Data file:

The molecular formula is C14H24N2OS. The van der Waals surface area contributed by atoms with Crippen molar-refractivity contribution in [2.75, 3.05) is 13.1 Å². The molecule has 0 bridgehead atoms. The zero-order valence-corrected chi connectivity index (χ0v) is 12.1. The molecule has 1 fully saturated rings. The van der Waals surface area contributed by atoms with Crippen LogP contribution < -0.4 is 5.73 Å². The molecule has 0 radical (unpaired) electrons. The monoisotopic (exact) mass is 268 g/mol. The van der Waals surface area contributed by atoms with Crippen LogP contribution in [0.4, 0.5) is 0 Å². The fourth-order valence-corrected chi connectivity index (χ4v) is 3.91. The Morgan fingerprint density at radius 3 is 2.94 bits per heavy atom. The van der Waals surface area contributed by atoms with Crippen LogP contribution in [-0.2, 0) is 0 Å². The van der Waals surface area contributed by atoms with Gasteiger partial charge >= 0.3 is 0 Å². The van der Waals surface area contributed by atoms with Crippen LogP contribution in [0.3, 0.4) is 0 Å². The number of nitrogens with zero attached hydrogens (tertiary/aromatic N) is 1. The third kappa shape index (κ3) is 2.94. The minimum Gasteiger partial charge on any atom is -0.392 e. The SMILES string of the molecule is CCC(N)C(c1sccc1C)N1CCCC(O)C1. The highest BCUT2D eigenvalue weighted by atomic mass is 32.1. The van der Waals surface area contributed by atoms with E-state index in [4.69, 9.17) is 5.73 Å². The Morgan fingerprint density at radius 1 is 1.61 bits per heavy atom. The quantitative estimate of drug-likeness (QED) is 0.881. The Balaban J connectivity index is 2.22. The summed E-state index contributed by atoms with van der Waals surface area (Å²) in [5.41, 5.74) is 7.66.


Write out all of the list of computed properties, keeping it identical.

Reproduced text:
The molecular formula is C14H24N2OS. The van der Waals surface area contributed by atoms with Crippen molar-refractivity contribution in [2.75, 3.05) is 13.1 Å². The molecule has 0 bridgehead atoms. The zero-order valence-corrected chi connectivity index (χ0v) is 12.1. The molecule has 1 fully saturated rings. The van der Waals surface area contributed by atoms with Crippen LogP contribution < -0.4 is 5.73 Å². The molecule has 0 radical (unpaired) electrons. The monoisotopic (exact) mass is 268 g/mol. The van der Waals surface area contributed by atoms with Crippen LogP contribution in [0.4, 0.5) is 0 Å². The fourth-order valence-corrected chi connectivity index (χ4v) is 3.91. The Morgan fingerprint density at radius 3 is 2.94 bits per heavy atom. The van der Waals surface area contributed by atoms with Crippen LogP contribution in [-0.2, 0) is 0 Å². The van der Waals surface area contributed by atoms with Gasteiger partial charge >= 0.3 is 0 Å². The van der Waals surface area contributed by atoms with Crippen LogP contribution in [0.3, 0.4) is 0 Å². The number of nitrogens with zero attached hydrogens (tertiary/aromatic N) is 1. The third kappa shape index (κ3) is 2.94. The minimum Gasteiger partial charge on any atom is -0.392 e. The SMILES string of the molecule is CCC(N)C(c1sccc1C)N1CCCC(O)C1. The highest BCUT2D eigenvalue weighted by atomic mass is 32.1. The van der Waals surface area contributed by atoms with E-state index in [4.69, 9.17) is 5.73 Å². The Morgan fingerprint density at radius 1 is 1.61 bits per heavy atom. The quantitative estimate of drug-likeness (QED) is 0.881. The Balaban J connectivity index is 2.22. The summed E-state index contributed by atoms with van der Waals surface area (Å²) in [5.41, 5.74) is 7.66.